“The proposed voluntary flight training reduction incentive test program is designed to reimburse flight schools who conduct repetitive takeoff and landing practice at other area airports that would have normally occurred at Santa Monica Airport,” City staff stated. “This program would reduce the noise impact associated with repetitive aircraft operations during weekends and holidays.”

It was a public policy that four of the council members agreed with: fewer training exercises over Santa Monica neighborhoods during days when more people are likely to be home seemed to be an agreeable – and safe – proposition.

However, Holbrook did not feel he could support the pay to train elsewhere program because he observed opposition among community members.

“To date, not one single person who I’ve received an email from or talked to, including leadership of the different groups around the airport, wants us to do this,” Holbrook said. “The people just don’t want us to do it.”

If it were approved, the test program would have gone into effect on July 1 and continued through December 31.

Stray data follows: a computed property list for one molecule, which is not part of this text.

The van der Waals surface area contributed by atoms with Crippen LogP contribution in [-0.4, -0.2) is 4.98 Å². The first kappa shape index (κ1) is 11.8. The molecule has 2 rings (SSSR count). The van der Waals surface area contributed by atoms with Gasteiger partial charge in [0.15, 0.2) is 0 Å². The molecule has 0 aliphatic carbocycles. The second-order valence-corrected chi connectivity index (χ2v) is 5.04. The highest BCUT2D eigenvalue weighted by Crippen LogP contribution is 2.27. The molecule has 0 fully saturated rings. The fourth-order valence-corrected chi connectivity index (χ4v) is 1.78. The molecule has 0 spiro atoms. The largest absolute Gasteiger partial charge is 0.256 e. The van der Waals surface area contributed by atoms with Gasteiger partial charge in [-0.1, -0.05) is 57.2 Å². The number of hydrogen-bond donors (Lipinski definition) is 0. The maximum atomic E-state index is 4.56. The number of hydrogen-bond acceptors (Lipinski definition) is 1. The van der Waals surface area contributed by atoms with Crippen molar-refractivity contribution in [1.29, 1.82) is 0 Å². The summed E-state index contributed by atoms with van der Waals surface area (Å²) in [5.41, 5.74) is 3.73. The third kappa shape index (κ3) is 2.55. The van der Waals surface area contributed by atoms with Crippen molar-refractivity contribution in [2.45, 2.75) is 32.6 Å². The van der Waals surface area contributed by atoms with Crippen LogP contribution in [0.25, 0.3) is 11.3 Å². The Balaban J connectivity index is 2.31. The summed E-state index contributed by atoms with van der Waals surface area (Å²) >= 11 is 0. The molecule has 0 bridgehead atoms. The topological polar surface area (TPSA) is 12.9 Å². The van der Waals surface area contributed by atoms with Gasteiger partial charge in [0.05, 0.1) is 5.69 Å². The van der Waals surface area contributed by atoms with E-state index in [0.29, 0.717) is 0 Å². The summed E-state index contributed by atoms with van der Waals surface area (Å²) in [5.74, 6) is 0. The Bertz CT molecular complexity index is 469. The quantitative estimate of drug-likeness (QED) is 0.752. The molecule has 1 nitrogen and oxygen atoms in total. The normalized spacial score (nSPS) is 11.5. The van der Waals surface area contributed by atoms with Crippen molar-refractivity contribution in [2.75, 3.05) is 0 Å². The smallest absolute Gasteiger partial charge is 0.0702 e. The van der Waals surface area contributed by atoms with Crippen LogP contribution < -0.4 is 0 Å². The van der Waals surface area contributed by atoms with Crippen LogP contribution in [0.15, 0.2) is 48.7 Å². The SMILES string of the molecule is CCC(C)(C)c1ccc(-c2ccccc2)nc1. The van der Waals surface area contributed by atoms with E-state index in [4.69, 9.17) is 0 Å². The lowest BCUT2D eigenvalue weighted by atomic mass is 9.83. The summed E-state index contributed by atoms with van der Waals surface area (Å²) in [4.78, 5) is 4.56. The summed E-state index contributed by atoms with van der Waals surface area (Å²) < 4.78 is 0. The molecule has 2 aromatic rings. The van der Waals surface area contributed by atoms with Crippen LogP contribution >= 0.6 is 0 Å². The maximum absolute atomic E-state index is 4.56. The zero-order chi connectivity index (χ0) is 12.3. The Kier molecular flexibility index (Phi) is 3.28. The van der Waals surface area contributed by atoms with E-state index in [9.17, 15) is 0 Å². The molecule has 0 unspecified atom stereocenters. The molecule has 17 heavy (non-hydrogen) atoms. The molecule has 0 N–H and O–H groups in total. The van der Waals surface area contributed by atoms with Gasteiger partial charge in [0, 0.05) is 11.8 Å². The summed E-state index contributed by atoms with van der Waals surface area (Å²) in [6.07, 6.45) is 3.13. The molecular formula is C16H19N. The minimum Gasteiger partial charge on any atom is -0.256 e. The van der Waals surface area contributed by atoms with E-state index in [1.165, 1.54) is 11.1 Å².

According to City staff, nearly 40 percent of SMO traffic is local flights.

“Local flights are those operations performed by aircraft that remain in the local traffic pattern or the designated controlled airspace for the airport, generally within five nautical miles of the Airport. Many of these operations are repetitive takeoffs and landings being performed as part of pilot flight training,” staff said.

City staff further added: “Airport staff receives numerous noise complaints from residents regarding these repetitive types of local operations especially during weekends and holidays when most people are at home. The impact of the noise from these operations is more disruptive because it is a constant presence in the area, even though the volume fluctuates.”

The test program, if approved when it is reconsidered, would require SMO flight schools to conduct at least four takeoffs and four landings at another airport in order to be eligible for the $150 reimbursement.

Joe Justice, owner of Justice Aviation, said he came up with the idea for the pilot program.

“All the flight schools at Santa Monica would like to create an environment where there is going to be a little less flak from the neighborhood,” Justice told The Mirror. “There will be those neighbors of course who would complain no matter what was done because they would only be satisfied with the closure of the airport.”

Justice said the flight schools would not make any extra profit from the program.

He said the $150 reimbursement would reduce the cost for the student if they choose to make use of the program and conduct landings and takeoffs at other nearby airports such as Van Nuys, Burbank, and Hawthorne.